One of the greatest tricks in recent years, the International House of Pancakes had everyone up in arms over its new commitment to… burgers?
It never wound up actually happening (all a PR stunt) but it did generate so much buzz that social media went a little insane.
So what happened? IHOP flipped the “P” in IHOP into a “b” to create IHOb. The campaign was unveiled in a phased rollout targeting owned, earned, and paid media channels. For one week, a nation of guests, influencers, celebrity fans, and media guessed, “What’s the b in IHOb?”
PR drove the narrative with executive interviews and culinary previews for target media and influencers, including a national TV interview, strategically placed print, and social media initiatives. A second wave of media relations included an exclusive burger tasting event preview for food-focused media and influencers with the IHOP Culinary team in NYC, embargoing the news until launch. In Hollywood, a grand “re-obening” event at the first fully “burgerfied” IHOb restaurant featured a “VIb” launch event.
With more than 100 coordinated tastings and media drops, PR sustained the momentum well beyond the launch to make IHOb an ongoing consideration.
The campaign created more than 28,000 media stories, $113+ million in earned-media value (an 11x ROI), and more than 42.5 billion earned impressions. Every major news, entertainment, lifestyle outlet, and TV personality covered the campaign. IHOb generated 1.2 million tweets in the first 10 days, including unpaid celebrity engagement, and was simultaneously the #1, #2 and #4 Trending Topic on Twitter.
The campaign also created a 2x increase in word-of-mouth, and increased brand awareness from 25% to 45% (as tracked by YouGov’s BrandIndex). Guest perception of IHOP “having great burgers” increased from 41% to 51%, catapulting the brand from last place to second place among competitors.
On reveal, IHOP lunch and dinner sales increased 15% and 28%, respectively. Burger sales quadrupled YOY during the first month after the campaign launch, selling 500,000 burgers per week, and sustained 2x lunch and dinner sales through year-end.
QT’s newest term has even been backed by celebrity Chuck Norris in a series of advertisements explaining and defining the term snackle. Chuck’s favorite QT snackle is a vanilla cone.
“We’ve had a ton of fun playing with this new term ‘snackle’ over the past several months and it has really caught on nicely being used much more often by our customers,” said QuikTrip Marketing & Communications Manager Mendi Parker. We have so many snackles to offer in a QT store that are part snack and part meal, satisfying hunger and thirst for our customers.”
QT’s newest word has been so widely used by customers that the company hopes it will be considered by Meriam-Webster for the dictionary’s new word submissions this year. QT also has plans to submit the term snackle to Oxford English Dictionary for consideration in its new word list for this year.
Ranging in type and flavor, QT snackles can be anything from a Big Q drink or vanilla cone, to a grilled cheese sandwich, QT Kitchens fresh pretzel or slice of pizza. Whatever the craving, a QT snackle is sure to satisfy.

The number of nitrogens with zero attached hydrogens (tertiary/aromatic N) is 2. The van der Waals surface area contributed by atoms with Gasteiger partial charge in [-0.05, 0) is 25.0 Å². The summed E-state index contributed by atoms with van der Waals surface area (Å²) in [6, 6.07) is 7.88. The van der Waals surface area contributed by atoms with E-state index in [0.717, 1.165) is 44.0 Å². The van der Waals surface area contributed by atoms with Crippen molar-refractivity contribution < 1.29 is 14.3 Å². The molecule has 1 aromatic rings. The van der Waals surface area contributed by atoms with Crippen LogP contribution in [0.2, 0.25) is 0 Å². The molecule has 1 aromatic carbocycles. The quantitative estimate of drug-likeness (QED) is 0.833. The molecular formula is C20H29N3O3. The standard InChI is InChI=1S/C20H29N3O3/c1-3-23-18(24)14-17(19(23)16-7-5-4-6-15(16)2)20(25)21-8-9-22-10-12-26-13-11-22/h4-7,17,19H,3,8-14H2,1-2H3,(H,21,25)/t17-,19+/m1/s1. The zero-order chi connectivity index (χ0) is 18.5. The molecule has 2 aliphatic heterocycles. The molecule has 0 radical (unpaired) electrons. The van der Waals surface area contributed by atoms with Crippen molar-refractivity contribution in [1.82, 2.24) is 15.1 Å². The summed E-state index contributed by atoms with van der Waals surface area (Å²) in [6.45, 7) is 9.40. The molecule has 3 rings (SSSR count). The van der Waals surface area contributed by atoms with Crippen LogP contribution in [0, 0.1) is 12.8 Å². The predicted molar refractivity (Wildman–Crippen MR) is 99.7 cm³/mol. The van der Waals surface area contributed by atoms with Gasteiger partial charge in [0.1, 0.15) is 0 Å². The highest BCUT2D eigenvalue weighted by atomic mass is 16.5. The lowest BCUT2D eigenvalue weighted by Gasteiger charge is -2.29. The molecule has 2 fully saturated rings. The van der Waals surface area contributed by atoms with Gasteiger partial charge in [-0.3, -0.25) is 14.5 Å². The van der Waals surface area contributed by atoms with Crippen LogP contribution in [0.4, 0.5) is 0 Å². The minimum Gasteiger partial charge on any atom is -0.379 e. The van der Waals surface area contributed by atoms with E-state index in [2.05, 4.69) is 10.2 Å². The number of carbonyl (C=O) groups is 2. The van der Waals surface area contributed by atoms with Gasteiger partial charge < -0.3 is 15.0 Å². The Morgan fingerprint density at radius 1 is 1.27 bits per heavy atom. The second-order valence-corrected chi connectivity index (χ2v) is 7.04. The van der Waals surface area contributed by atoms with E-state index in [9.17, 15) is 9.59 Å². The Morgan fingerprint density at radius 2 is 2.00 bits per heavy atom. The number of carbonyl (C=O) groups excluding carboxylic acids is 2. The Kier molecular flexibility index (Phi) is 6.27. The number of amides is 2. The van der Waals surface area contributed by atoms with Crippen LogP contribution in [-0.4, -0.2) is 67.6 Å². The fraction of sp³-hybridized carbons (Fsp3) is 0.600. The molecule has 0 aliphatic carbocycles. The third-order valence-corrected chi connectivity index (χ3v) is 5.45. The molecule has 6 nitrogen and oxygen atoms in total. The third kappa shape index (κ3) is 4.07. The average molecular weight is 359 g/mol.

European Wax Center’s (EWC) #axthepinktax campaign focused on raising mass awareness about how women are charged more than men for comparable products and services (the “pink tax”); and on inspiring women to make more empowered purchasing decisions and advocate for equal prices for equal products.
Where are they coming from? A study in NYC found that women lose $1,351 every year to the pink tax; on average, pay extra 42% of the time; that products for women or girls cost 7% more than comparable products for men and boys; and that women lose an estimated $40,000 to the pink tax by age 30.
A fully integrated, 360-degree program engaged women through messaging and imagery across paid media and EWC-owned channels that included a media partnership with Refinery29 to host a livestreamed “Ax the Pink Tax” panel; and a partnership with Cosmopolitan.com to create co-branded online video content.
In April 2018, EWC’s total network adjusted sales rose 17%; ticket count rose 6%; new guest count rose 5%; and package sales rose 51%. In May, the brand had its highest adjusted sales growth ever (33%), which continued through 2018.
EWC delivered almost 650,000 impressions through paid media and PR efforts in April; drove three times more Google search activity for the words “pink tax”; and saw $1,351 become a rallying cry. Online engagement was noteworthy not only for amount, but also for intensity and length of engagement. The campaign won a Clio Award for Mass Integrated Campaign in 2018, and in 2019 received a Shorty Award.
Popeyes’ chicken sandwich went viral this fall thanks to a combination of luck and taste, according to the boss of the fried-chicken chain’s parent company.
“A really fortuitous moment of social media interaction” between Popeyes and Chick-fil-A fueled the hype, Restaurant Brands CEO José Cil said this week. “And then others joined in and it became the #chickenwars.” Popeyes expected to sell about 60 sandwiches a day at each of its locations, but the actual figure was closer to 1,000, one analyst told CNBC. The chain sold out in two weeks, prompting one enterprising customer to list a sandwich on eBay for $7,000. After the chain restocked in November of 2019 some restaurants ran out again.